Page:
Under Night In-Birth Exe: Late [st] is certainly one weird name, but don’t let it keep you from playing this excellent fighting release. Learn more about it in our Under Night In-Birth Exe: Late [st] review!
This is a double review for Under Night In-Birth Exe: Late [st]. The game was played by ThaRaven403 and EdEN. This review presents what they both had to say.
For those that don’t know, this game is an upgraded version of the one that released on PlayStation 3 back in 2015 as Under Night In-Birth Exe: Late, which was already an upgraded version of the original 2012 arcade release. As for me, it was my first time experiencing the series, so all of it was new and a very fun experience!
As far as the gameplay is concerned, it’s actually an easy fighter to pick up since there are only three attack buttons (light, medium, and hard attacks), while a fourth button serves for special inputs like throws and some special moves. But if it’s an easy fighter, why did the developer go and add a tutorial mode with close to 200 lessons? Quite simply, because the game is easy to pick up, but if you want to sharpen your skills and master your craft, you’ll have a lot to learn, and this mode is there to give you a lot of the help you need to get there.
And if that wasn’t enough lessons for you, this release also includes a new mission mode, which is basically a ton of tutorial lessons specifically set for each of the 20 characters available in the game! While the beginner missions will be pretty easy to do, the more advanced techniques will require some perfect timing and some serious skills that should help you raise your game to another level.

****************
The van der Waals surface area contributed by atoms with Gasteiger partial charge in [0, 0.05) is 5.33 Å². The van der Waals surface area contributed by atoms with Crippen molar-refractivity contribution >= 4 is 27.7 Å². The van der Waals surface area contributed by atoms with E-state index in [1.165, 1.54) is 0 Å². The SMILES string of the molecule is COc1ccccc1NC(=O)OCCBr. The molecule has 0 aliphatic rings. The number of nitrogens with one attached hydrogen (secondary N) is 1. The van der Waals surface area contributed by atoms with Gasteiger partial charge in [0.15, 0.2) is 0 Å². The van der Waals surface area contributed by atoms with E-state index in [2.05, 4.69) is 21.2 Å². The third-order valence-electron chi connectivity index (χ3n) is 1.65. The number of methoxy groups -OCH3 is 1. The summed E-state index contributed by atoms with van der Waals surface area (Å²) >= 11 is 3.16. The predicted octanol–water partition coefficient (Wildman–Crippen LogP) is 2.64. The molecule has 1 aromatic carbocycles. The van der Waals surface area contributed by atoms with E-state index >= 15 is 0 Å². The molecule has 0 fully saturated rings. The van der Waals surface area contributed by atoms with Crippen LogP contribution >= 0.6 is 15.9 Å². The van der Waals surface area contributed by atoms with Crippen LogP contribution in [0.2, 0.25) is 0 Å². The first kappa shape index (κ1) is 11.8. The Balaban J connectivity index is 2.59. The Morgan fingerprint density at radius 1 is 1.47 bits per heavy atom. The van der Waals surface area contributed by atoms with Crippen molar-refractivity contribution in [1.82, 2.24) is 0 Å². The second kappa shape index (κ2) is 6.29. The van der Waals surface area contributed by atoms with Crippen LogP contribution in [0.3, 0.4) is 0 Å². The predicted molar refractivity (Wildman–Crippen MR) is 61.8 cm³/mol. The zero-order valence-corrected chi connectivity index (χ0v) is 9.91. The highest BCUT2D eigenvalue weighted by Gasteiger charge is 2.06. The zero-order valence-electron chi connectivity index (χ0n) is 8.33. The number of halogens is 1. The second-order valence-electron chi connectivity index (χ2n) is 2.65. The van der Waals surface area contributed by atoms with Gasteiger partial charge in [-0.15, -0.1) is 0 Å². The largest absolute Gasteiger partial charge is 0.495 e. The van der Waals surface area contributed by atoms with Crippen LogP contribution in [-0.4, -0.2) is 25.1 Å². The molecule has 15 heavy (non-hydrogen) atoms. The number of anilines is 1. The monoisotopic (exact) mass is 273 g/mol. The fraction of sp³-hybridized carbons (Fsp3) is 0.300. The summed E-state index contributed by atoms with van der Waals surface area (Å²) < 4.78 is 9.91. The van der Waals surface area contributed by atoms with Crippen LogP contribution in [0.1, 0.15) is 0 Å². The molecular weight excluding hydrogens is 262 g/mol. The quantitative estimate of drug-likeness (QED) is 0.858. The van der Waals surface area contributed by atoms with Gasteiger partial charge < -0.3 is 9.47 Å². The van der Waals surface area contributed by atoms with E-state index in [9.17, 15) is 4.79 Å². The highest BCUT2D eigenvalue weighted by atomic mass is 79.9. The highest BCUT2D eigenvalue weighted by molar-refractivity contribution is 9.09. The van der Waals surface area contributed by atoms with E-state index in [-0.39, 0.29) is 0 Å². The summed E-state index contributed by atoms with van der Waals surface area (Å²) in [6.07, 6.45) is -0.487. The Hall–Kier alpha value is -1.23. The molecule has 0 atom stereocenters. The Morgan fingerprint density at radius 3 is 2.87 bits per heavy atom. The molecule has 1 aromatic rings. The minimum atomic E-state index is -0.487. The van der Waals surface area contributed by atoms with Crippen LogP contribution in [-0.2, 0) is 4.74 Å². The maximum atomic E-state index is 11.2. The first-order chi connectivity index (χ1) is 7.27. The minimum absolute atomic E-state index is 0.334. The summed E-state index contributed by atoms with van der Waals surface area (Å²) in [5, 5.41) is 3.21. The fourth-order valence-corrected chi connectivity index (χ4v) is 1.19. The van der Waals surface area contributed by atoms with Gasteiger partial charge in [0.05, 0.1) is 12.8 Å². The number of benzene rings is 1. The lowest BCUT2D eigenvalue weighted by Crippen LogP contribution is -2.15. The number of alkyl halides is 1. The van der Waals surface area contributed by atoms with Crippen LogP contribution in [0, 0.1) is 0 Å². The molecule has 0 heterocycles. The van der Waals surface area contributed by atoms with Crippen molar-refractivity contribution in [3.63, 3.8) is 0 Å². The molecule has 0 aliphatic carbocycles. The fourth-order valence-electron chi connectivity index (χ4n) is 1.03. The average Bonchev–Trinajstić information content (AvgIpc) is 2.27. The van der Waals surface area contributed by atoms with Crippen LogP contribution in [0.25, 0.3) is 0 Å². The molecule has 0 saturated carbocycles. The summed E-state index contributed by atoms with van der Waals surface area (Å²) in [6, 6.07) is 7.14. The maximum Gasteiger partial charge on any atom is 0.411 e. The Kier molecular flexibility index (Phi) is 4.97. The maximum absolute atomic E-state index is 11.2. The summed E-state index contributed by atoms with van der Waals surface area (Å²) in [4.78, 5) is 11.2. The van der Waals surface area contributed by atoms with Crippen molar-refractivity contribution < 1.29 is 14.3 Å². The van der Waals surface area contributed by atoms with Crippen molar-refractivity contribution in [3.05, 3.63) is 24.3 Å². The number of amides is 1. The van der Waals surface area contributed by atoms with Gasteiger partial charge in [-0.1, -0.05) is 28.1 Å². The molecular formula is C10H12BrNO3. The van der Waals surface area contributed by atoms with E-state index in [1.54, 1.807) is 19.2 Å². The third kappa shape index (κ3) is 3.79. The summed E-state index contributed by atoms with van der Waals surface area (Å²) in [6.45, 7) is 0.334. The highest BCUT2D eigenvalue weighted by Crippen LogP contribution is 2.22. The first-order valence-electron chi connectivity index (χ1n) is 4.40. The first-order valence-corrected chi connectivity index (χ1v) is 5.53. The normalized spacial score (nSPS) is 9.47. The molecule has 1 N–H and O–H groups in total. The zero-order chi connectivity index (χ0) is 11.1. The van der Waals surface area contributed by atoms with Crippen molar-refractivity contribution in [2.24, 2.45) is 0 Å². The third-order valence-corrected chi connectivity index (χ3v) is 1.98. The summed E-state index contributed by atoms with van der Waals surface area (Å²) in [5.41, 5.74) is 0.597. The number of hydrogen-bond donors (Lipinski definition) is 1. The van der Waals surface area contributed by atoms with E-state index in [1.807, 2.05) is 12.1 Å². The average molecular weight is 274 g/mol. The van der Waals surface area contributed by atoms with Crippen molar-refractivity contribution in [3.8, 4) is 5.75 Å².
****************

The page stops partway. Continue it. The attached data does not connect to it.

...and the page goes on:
Another mode that was added (yes another one!) is Chronicle Mode. This one will have you stepping away from all the fighting to enjoy a rich visual novel story, separated into multiple chapters, to see all the events and character interactions that lead to the events you see in Arcade mode. At about 10 hours or so, it does a really nice job of filling you in on the story, both for newcomers and fans of the original.
Apart from all the modes new to this release, you’ll also be able to treat yourself to all the classic modes you regularly find in fighting games: the aforementioned Arcade mode in which you take on ten opponents with short story scenes here and there between the fights; Score Attack mode where you’ll fight to score the most points to get to the top of the leaderboards; Time Attack mode where you’ll compete to finish in the shortest time possible; and Survival mode where you’ll try to defeat as many opponents in a row as possible before you are defeated. Versus and Network modes are also present if you want to spar with a friend for some couch competition or if you want to take the fight online.
While I love fighting games, I rarely play them because I am casual at best, and most of them heavily focus on the online aspect, I end up getting wrecked online and quickly lose interest. With this one, it was a totally different experience since I felt as if the focus was more about giving us a great single-player experience, with several extra modes for that as well as the usual modes that more hardcore players love.
The first mode I tried was Arcade, on the easiest difficulty, just to get a feel for the game. After obviously getting through all the stages, I went into the tutorial and mission modes to learn a bit more about the mechanics, to eventually crawl back into the other modes and finally back to Arcade on a more difficult setting. It was, of course, harder during that second go, but still doable with some efforts and patience thanks to the extra practice I had.